Roberts cross

From Wikipedia, the free encyclopedia
  (Redirected from Roberts Cross)
Jump to: navigation, search

The Roberts cross operator is used in image processing and computer vision for edge detection. It was one of the first edge detectors and was initially proposed by Lawrence Roberts in 1963.[1] As a differential operator, the idea behind the Roberts cross operator is to approximate the gradient of an image through discrete differentiation which is achieved by computing the sum of the squares of the differences between diagonally adjacent pixels.

Motivation[edit]

According to Roberts, an edge detector should have the following properties: the produced edges should be well-defined, the background should contribute as little noise as possible, and the intensity of edges should correspond as close as possible to what a human would perceive. With these criteria in mind and based on then prevailing psychophysical theory Roberts proposed the following equations:


y_{i,j} = \sqrt{x_{i,j}}

z_{i,j} = \sqrt{(y_{i,j} - y_{i+1,j+1})^2 + (y_{i+1,j} - y_{i, j+1})^2  }

where x is the initial intensity value in the image, z is the computed derivative and i,j represent the location in the image.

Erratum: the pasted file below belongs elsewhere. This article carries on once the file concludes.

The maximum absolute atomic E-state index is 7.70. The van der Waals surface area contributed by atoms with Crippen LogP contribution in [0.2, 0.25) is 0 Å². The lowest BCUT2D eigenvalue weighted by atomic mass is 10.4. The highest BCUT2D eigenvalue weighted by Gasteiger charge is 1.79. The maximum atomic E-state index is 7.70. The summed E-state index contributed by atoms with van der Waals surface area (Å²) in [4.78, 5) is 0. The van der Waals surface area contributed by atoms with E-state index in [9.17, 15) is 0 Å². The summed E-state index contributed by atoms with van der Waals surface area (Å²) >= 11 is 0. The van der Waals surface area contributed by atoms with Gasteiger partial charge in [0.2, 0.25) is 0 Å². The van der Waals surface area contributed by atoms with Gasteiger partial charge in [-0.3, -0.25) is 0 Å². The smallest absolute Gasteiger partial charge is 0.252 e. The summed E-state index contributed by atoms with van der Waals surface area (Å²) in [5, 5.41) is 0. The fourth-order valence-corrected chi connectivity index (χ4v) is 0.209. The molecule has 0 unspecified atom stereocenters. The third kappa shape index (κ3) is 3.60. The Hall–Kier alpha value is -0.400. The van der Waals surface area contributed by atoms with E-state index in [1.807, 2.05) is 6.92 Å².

The results of this operation will highlight changes in intensity in a diagonal direction. One of the most appealing aspects of this operation is its simplicity; the kernel is small and contains only integers. However with the speed of computers today this advantage is negligible and the Roberts cross suffers greatly from sensitivity to noise.[2]

Formulation[edit]

In order to perform edge detection with the Roberts operator we first convolve the original image, with the following two kernels:


\begin{bmatrix} 
+1 & 0 \\
 0 & -1\\
\end{bmatrix}
\quad \mbox{and} \quad 
\begin{bmatrix} 
0  & +1 \\
-1 & 0  \\
\end{bmatrix}.

Let I(x,y) be a point in the original image and G_x(x,y) be a point in an image formed by convolving with the first kernel and G_y(x,y) be a point in an image formed by convolving with the second kernel. The gradient can then be defined as:


 \nabla I(x,y) = G(x,y) = \sqrt{ G_x^2 + G_y^2 }.

The direction of the gradient can also be defined as follows:


  \Theta(x,y) = \arctan{\left(\frac{G_y(x,y)}{G_x(x,y)}\right)}.

Example comparisons[edit]

Here, four different gradient operators are used to estimate the magnitude of the gradient of the test image.

Grayscale test image of brick wall and bike rack
Gradient magnitude from Roberts cross operator
Gradient magnitude from Sobel operator
Gradient magnitude from Scharr operator
Gradient magnitude from Prewitt operator

See also[edit]

References[edit]

  1. ^ Machine Perception Of Three-Dimensional Solids
  2. ^ LS. Davis, "A survey of edge detection techniques", Computer Graphics and Image Processing, vol 4, no. 3, pp 248-260, 1975